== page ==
Imprinted in northern Arizona’s midst is the most majestic sight of them all – the Grand Canyon National Park; a panorama of rockscape, a jewel in the rough, a wonderland.
Late fall, 2017.
It was in the final hours of the evening that we entered the south rim of the park via the lustrous Kaibab National Forest. From here, we boarded a bus to Yaki Point, a pitstop on the Kaibab Trail hiking route.
The sun’s quick descent below the horizon began. We watched as the patchy light left the 2000-meter deep chasm, and the flat mesas and steep buttes of the canyon silhouetted against the sky.
Dating back more than a million years, the Grand Canyon is geologically complex with its many layers. The vivid nuances of reds, oranges and browns are owing to the arrangement of rocks – metamorphic at the bottom (formed by heat and pressure) and sedimentary such as sandstone, shale and limestone on top.
We woke to a dark and frigid predawn, ready to hike along the noted Rim Trail set on the edge of the canyon.
But first, sunrise. On arrival of beams of sunlight, the sky looked like it was painted in watercolors, and then, all of a sudden, a golden glow bathed the rugged topography. We witnessed this from the Mather Point vista.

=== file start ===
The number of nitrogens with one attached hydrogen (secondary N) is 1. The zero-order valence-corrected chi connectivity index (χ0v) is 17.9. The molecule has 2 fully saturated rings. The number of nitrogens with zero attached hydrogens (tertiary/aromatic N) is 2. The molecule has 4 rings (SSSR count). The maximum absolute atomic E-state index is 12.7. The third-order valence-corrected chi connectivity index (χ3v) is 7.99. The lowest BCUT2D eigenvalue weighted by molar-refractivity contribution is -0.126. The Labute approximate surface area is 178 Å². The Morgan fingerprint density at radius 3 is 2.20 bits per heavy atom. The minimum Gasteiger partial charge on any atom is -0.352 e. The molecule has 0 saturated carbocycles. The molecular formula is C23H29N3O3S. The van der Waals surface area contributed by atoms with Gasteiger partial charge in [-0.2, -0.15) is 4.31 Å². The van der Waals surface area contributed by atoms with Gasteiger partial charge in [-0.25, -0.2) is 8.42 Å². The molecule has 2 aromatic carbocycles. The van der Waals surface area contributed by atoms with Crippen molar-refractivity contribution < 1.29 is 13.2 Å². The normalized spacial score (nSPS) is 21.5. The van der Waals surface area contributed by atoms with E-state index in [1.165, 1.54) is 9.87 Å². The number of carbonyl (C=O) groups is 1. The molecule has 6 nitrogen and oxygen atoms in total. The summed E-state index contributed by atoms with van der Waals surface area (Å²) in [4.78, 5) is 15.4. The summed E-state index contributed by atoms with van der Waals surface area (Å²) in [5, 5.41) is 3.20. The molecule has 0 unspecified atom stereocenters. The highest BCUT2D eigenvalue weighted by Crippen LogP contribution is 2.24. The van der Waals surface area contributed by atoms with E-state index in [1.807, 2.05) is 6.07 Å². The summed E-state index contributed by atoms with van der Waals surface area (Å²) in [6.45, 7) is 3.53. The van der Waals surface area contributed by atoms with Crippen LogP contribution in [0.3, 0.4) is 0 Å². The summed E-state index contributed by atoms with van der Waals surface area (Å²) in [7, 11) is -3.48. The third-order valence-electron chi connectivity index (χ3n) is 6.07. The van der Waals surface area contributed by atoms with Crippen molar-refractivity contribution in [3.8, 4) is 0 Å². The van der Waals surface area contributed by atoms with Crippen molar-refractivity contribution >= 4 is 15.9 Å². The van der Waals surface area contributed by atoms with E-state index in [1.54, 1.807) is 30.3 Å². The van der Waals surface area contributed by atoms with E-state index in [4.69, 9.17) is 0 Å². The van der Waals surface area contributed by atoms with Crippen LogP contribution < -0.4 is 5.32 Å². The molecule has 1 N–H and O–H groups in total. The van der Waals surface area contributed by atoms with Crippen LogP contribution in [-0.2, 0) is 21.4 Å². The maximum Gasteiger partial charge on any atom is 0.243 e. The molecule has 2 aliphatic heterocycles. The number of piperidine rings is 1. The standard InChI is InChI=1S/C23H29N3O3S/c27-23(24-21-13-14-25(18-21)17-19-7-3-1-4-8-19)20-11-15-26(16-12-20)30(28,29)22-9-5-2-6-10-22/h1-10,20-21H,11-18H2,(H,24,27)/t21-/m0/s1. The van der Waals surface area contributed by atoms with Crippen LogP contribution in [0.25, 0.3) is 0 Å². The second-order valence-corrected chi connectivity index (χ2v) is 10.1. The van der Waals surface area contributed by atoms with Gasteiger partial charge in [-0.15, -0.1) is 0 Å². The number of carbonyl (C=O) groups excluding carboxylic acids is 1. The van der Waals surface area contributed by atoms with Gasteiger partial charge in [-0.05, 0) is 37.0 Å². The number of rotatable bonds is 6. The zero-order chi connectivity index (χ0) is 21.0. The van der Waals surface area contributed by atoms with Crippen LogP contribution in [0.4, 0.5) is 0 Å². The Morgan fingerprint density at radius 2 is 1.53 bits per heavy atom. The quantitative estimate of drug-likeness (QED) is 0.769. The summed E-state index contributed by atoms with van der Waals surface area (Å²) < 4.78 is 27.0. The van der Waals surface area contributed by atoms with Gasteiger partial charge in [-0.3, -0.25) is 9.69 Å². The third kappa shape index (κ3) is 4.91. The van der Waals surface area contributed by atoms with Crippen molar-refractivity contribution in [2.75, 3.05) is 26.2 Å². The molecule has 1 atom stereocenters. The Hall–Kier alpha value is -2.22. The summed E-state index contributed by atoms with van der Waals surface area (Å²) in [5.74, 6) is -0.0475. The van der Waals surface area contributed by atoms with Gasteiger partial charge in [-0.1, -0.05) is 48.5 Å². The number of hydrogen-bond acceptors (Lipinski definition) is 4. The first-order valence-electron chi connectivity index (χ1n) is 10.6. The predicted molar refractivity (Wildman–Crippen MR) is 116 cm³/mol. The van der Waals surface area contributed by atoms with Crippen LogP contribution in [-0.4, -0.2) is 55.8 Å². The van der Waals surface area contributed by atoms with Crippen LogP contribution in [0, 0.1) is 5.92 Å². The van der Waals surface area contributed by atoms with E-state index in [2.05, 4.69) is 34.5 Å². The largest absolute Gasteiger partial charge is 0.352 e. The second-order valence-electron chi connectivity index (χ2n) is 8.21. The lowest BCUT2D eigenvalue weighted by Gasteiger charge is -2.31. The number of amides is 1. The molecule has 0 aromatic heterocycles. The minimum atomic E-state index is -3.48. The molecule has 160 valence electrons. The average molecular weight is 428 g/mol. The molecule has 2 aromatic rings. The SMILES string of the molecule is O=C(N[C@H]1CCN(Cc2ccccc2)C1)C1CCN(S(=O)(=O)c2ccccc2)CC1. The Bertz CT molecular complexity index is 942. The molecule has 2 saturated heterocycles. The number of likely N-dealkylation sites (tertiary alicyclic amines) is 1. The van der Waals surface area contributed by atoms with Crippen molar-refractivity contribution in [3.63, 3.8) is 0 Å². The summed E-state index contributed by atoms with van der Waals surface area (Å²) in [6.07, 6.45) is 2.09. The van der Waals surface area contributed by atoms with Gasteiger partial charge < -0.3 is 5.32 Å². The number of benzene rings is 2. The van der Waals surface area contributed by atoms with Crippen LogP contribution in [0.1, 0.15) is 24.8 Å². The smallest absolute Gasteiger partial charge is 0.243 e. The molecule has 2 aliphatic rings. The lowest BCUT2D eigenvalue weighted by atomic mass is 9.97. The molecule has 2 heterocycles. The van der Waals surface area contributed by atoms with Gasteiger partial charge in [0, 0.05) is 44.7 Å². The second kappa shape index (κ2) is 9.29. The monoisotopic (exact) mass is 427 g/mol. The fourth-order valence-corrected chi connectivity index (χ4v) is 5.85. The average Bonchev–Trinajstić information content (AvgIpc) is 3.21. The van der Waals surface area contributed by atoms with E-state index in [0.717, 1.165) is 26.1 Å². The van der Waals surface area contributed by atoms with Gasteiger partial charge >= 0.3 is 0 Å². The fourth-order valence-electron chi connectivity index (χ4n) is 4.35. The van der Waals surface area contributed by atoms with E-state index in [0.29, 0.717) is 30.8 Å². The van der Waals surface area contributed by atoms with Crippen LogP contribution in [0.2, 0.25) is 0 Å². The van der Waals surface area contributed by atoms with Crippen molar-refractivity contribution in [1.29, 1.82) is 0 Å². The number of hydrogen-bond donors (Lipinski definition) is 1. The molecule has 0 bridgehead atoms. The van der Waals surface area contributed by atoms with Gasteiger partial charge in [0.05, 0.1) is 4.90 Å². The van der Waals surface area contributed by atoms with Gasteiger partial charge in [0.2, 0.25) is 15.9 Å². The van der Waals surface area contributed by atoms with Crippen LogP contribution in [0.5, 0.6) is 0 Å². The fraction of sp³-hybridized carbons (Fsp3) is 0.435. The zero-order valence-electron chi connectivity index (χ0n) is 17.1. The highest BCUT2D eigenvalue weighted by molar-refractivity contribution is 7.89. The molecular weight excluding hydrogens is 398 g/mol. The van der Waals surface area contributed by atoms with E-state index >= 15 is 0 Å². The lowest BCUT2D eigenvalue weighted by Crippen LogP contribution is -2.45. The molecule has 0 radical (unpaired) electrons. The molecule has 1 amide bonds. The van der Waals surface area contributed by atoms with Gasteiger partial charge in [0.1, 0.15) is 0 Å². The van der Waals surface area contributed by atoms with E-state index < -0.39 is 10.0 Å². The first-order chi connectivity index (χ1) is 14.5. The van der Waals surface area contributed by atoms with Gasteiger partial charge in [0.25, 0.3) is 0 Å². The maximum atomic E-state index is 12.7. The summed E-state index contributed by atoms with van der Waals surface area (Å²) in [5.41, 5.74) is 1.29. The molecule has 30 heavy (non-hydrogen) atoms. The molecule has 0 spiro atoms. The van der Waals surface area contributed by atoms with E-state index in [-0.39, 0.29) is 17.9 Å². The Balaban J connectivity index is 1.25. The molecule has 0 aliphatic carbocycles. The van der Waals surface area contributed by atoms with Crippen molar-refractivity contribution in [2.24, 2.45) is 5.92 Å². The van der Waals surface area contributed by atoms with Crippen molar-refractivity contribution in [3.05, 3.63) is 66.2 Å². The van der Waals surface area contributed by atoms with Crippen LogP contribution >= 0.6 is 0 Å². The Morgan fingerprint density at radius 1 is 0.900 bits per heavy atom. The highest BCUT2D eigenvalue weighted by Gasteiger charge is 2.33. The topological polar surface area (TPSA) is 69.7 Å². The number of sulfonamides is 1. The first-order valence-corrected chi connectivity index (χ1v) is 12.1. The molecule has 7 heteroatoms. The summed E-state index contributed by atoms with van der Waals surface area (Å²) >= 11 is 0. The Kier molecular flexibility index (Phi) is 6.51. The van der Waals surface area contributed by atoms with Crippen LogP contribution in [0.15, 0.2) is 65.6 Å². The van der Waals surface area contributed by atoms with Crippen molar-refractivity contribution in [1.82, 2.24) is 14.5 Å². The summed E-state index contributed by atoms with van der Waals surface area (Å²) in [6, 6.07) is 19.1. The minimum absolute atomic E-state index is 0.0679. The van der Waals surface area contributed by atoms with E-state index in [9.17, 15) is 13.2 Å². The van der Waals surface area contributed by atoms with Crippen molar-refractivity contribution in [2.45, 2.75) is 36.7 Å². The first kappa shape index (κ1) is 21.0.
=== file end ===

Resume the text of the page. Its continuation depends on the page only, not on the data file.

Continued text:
As a game of shadow and light was being played out, we caught a glimpse of Colorado River tumbling in the distance. The great waters of the West.
The sun coursed towards a higher altitude and we continued down the path to the Yavapai museum. Here, a bird’s eye view of the canyon awaited us.
The last stop we made was by driving to the Yavapai Point, a profoundly serene spot where the ridges of the ravines below were sharpened by the rays of light. But really, trying to comprehend the size of this monument was impossible – 2000 square miles of tale-laden, glorious land!
The Grand Canyon was an amalgam of an experience – it led us to marvel, awe, feel, cherish, and be in gratitude for something that kept our place on this Earth in perspective.
The quiet ride towards Los Angeles (our departure airport) quickly changed to one of excitement. We got another picture-perfect view of the azure Colorado River, just running its course through the rocks.
We took the all-American road and stopped at Seligmann, the birthplace of Route 66. An iconic diner with some burgers, fries and shakes awaited.
Our ambedo notwithstanding, we ended our adventure with this thought, “Go beyond your little world and find the grandeur of God’s world.”
- The Grand Hotel, Tusayan, has clean, affordable and cozy rooms. Also, it is just 7 miles from the south rim entrance.
- During any season and at any time of the day, the weather in the park can vary drastically, so dress in layers.
- Be prepared to walk long distances as there are some regions which cannot be accessed by vehicles. Carry water in refillable bottles and a snack if possible.
- Buy local, Native American handcrafted products at the Yavapai Shop.
- Respect and preserve the land by not littering, scribbling graffiti or picking at the rocks in the canyon walls